MOH recognises that private operators will require support to ramp up their capabilities and to meet the standards. Hence, a year later in 2018, a Voluntary Accreditation Scheme (VAS), which Ms Lim referred to in her speech, was launched to help familiarise private operators with the applicable standards for clinical governance, personnel, and vehicles early, so that steps can be taken to raise clinical service standards, and they know what the benchmark and the bar would be. Further, training schemes have also been introduced and facilitated by MOH, to upskill the existing manpower to meet the new requirements for paramedics and emergency medical technicians.

Presently, more than 50% of private ambulances have come on-board the VAS. MOH will continue to work with other operators to prepare their vehicles, as well as scale up their manpower. As such, ambulance services will be licensed in the second phase of implementation and ambulance operators under VAS will be seamlessly ported over as licensees under the HCS Bill.

Dr Chia also asked about the costs and fees of private ambulance providers. MOH shares these concerns. MOH will be also working with the VAS ambulance operators to develop and publish an appropriate range of fees charged, so that consumers are able to make better informed choice of the providers to use. We intend to publish those fees before these ambulance operators are phased under the second phase, and in fact we target to do so in the course of this year.

Governance requirements on

35.     Prof Lateef, Mr de Souza and Mr Yong have asked how the Bill impacts existing PHMCA licensees, and whether its various requirements to enhance governance will place unnecessary burden on licensees.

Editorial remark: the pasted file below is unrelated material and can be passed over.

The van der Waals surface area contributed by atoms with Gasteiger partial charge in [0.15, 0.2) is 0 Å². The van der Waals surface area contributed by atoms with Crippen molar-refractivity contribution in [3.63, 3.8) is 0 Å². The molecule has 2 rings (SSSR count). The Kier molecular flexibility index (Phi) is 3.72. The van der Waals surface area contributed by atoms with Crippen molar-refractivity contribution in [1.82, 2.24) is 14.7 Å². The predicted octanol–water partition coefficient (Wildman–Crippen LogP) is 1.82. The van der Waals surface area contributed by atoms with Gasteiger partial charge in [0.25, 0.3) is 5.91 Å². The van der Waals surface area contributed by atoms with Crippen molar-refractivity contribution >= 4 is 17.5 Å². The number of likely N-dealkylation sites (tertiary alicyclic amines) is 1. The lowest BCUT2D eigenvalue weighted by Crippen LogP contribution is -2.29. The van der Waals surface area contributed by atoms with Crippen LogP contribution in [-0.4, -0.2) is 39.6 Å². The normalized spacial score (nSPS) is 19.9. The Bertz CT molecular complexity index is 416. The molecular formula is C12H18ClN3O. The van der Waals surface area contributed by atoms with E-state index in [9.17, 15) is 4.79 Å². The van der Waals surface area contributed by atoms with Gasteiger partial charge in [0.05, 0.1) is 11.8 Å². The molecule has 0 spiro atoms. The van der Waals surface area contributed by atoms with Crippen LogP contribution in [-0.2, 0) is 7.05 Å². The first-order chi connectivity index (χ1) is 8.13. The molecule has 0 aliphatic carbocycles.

Members will know of course that this is not the intention. But at the same time, healthcare services must be properly regulated. The rationale for introducing the enhanced governance requirements is to ensure the licensees are well managed, so that they can effectively and safely serve their patients’ needs. At the same time, we recognise that the scale and complexity of licensees, and the kind of services that they may offer, the scale of their operations and set-up, may differ. The requirements will therefore be attenuated to take into account the nature of the licensee’s business, so as not to unnecessarily increase regulatory burden on all of them, in equal proportions.

Let me first address queries from Mr Yong and Mr de Souza about the officeholders under this Bill. The Bill requires all licensees to appoint a Principal Officer (PO), and certain licensees providing more complex and technical services must also appoint a Clinical Governance Officer (CGO). The PO is akin to the manager appointed by the licensee under the present PHMCA regime and is responsible to assist the licensee in ensuring compliance with the requirements of this Bill. The PO ought to have sufficient organisational authority and management skill to adjust operations and make decisions, while the CGO will oversee the technical and clinical aspects of the service.